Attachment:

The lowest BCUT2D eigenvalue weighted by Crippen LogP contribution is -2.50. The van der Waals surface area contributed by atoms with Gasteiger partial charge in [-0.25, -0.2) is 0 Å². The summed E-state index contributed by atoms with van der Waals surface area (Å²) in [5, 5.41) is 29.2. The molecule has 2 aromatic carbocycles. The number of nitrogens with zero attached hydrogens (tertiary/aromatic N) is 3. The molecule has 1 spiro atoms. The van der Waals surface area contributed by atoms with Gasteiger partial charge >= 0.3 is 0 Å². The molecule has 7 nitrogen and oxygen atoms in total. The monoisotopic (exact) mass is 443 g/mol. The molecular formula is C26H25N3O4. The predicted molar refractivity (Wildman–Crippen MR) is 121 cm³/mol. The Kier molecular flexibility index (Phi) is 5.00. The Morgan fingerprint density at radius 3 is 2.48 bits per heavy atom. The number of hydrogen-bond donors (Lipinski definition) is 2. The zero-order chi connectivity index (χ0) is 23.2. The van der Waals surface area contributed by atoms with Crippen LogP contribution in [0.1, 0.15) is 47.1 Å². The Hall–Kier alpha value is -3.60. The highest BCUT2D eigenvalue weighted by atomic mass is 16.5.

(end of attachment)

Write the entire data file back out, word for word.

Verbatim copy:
The lowest BCUT2D eigenvalue weighted by Crippen LogP contribution is -2.50. The van der Waals surface area contributed by atoms with Gasteiger partial charge in [-0.25, -0.2) is 0 Å². The summed E-state index contributed by atoms with van der Waals surface area (Å²) in [5, 5.41) is 29.2. The molecule has 2 aromatic carbocycles. The number of nitrogens with zero attached hydrogens (tertiary/aromatic N) is 3. The molecule has 1 spiro atoms. The van der Waals surface area contributed by atoms with Gasteiger partial charge >= 0.3 is 0 Å². The molecule has 7 nitrogen and oxygen atoms in total. The monoisotopic (exact) mass is 443 g/mol. The molecular formula is C26H25N3O4. The predicted molar refractivity (Wildman–Crippen MR) is 121 cm³/mol. The Kier molecular flexibility index (Phi) is 5.00. The Morgan fingerprint density at radius 3 is 2.48 bits per heavy atom. The number of hydrogen-bond donors (Lipinski definition) is 2. The zero-order chi connectivity index (χ0) is 23.2. The van der Waals surface area contributed by atoms with Crippen LogP contribution in [0.1, 0.15) is 47.1 Å². The Hall–Kier alpha value is -3.60. The highest BCUT2D eigenvalue weighted by atomic mass is 16.5.